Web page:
- Fisco published four reports last week, two of which we will highlight today.
- One company is in the pachinko industry and another is a big-time franchisor of cram schools.
- Neither company looks attractive as an investment, but may offer Japan-interested investors a curious take on the cultural angle.
Fisco published four reports last week, all on companies I’ve come across at one point or another. I’ll introduce two that are interesting. Also, we skipped two reports last week – one on a biotech and another on a difficult to understand leasing company with a vague value proposition. You can always keep up with all of Fisco’s English language reports here or follow them on Twitter.
Daikoku Denki (TSE: 6430)
Daikoku Denki develops information management systems for pachinko hall operators. If you’re not familiar with pachinko, it’s a Japanese form of gambling. You can read more about it here. The short story is that regulatory pressure is increasing and the whole industry is struggling to survive.
Source: Daikoku Denki Website
The services Daikoku offers is recurring in nature, but with the steep decline in pachinko halls, Daikoku’s business performance is suffering too. Fiscal 2018 operating income was less than a tenth of what it was just 5 short years ago. Although the company maintains a clean balance sheet, there’s no telling whether the industry will face even stronger headwinds. The company currently trades for 12 times EV/EBIT and can either continue its nosedive or see some stabilization if regulatory pressures ease up.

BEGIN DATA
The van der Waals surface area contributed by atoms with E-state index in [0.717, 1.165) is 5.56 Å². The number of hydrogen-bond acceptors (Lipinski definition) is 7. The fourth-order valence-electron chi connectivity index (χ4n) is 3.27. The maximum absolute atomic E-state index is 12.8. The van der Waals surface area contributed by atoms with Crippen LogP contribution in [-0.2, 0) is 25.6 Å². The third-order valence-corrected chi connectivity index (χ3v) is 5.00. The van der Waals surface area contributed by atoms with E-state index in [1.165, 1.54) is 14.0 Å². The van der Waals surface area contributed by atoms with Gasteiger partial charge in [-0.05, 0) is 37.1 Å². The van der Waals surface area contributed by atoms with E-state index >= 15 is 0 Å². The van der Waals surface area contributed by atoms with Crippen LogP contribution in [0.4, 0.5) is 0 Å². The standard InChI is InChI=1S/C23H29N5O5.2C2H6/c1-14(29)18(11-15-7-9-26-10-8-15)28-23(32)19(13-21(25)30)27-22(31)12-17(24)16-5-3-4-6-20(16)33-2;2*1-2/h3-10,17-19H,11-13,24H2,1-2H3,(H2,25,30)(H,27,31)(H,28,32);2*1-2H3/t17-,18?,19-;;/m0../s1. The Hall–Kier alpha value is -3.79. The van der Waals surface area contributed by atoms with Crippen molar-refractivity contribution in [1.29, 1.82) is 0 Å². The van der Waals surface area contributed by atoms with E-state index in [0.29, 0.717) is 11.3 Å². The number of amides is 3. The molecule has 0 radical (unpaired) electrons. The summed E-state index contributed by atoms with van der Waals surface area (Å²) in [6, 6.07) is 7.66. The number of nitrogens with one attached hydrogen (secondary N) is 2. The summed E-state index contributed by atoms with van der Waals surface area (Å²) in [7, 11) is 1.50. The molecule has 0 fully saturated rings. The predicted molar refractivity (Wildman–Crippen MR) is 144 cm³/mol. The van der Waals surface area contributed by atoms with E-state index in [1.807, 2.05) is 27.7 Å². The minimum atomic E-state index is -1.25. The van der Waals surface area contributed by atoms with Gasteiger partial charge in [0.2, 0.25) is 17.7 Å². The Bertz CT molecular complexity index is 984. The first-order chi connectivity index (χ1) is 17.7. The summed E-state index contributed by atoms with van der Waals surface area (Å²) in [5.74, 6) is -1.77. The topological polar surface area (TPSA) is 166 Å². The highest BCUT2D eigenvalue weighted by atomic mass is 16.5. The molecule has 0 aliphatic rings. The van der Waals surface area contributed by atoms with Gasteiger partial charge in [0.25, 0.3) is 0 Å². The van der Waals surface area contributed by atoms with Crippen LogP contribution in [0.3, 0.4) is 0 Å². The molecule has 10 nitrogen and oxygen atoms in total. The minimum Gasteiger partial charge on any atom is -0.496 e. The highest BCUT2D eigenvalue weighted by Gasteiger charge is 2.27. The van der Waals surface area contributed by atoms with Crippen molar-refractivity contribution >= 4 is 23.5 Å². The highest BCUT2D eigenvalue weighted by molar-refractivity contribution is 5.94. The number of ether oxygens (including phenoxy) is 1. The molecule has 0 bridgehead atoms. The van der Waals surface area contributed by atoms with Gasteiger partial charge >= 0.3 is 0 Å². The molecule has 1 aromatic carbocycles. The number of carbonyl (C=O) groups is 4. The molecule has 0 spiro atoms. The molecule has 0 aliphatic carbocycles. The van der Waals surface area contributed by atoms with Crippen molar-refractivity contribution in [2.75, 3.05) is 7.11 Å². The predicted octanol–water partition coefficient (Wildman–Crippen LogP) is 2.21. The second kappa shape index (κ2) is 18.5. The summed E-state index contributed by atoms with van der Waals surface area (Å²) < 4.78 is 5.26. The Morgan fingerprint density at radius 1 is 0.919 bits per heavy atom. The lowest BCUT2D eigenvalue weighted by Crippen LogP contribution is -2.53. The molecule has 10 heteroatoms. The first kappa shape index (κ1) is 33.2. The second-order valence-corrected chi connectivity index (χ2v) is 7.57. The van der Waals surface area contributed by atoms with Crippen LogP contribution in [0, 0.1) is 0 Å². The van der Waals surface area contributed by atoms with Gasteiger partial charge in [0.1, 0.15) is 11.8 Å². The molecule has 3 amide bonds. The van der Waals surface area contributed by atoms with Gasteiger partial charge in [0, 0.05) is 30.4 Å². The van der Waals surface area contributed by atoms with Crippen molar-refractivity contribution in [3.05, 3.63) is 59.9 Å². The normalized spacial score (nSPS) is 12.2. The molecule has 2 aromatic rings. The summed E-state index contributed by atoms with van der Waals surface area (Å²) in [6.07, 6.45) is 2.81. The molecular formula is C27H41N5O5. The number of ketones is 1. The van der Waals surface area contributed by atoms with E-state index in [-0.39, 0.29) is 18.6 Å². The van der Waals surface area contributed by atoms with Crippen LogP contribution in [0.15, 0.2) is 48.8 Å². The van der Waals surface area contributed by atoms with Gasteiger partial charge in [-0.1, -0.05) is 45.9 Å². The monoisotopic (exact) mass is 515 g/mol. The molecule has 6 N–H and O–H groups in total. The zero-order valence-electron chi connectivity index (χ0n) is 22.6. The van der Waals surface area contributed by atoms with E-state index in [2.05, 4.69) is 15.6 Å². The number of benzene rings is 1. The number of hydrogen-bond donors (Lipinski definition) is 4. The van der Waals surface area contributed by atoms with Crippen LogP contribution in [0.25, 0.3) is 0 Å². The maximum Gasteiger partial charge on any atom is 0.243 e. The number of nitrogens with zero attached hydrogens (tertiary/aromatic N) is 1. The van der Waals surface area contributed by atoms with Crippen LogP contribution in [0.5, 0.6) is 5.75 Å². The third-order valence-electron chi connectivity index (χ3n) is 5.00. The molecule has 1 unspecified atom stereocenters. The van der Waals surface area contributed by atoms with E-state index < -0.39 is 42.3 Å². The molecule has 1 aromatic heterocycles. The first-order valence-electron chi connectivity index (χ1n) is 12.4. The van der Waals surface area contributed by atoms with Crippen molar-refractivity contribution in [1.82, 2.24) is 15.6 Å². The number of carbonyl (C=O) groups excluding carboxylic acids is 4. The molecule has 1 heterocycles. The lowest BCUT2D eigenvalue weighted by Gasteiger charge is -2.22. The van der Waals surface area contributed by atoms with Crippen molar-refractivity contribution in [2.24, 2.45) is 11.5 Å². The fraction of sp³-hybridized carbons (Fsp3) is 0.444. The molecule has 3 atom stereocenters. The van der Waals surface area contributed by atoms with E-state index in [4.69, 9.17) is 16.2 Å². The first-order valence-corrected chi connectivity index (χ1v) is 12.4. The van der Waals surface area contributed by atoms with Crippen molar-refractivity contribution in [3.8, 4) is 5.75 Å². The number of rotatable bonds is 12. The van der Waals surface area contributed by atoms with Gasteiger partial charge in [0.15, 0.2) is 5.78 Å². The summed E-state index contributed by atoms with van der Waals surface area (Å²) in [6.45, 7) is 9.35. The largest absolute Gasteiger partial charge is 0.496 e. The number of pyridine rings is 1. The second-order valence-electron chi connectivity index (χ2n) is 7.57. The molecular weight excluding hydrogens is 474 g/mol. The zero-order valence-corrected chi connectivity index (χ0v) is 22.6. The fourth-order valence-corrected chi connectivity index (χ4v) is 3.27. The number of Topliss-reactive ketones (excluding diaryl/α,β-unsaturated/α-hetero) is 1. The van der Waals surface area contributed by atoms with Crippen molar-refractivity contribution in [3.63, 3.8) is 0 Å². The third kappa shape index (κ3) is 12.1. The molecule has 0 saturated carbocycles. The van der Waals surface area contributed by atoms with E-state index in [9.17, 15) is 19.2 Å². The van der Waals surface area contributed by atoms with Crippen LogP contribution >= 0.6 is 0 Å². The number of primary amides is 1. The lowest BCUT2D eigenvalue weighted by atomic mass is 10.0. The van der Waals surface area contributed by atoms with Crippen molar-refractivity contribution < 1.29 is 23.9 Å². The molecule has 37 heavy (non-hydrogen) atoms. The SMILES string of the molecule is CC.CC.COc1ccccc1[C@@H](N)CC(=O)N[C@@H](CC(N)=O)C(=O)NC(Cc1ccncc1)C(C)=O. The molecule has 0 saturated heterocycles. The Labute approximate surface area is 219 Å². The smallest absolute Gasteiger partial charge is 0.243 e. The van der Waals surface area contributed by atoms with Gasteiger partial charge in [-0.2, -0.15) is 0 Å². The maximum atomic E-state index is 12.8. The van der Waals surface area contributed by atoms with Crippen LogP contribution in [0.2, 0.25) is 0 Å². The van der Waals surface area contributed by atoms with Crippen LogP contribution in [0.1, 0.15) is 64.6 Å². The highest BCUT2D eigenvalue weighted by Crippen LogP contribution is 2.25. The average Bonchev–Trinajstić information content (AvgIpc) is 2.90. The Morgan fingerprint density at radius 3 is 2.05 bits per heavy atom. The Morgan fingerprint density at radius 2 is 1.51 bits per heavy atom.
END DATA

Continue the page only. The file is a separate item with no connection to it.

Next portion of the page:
FYI – If you want further details on pachinko, I strongly recommend reading IR material from Dynam Holdings. The company is listed on the Hong Kong exchange (HK: 6889) and provides English information.
Meiko Network Japan (TSE: 4668)
Meiko Network Japan is the franchisor of “Meiko Gijuku”, a cram school chain in Japan. Cram schools are common in Japan, especially among those preparing for high school and college entrance examinations. The company is considered the pioneer in individual focused learning.
Source: Meiko Gijuku Website
Meiko’s revenue growth has slowed down recently, thanks to intensifying competition. Some of this is due to population decline, but newer companies leveraging computer based systems have emerged as well. With that said, value investors would probably like the frequent share repurchases and generous dividend payouts. The company produces healthy free cash flow consistently and runs on a clean balance sheet, however, gross and operating margins have fallen considerably over the last decade. Today, the company trades at 12.8 times EV/EBIT.
The bottom line
I found both companies interesting, but neither of them look particularly attractive as an investment. Daikoku doesn’t have much control over its own destiny and Meiko operates in a cram school industry with increasingly intensifying competition.
Author: Kenkyo Investing
Kenkyo Investing applies a value investing approach to Japanese equities, providing insights that are often unavailable to non-Japanese speakers.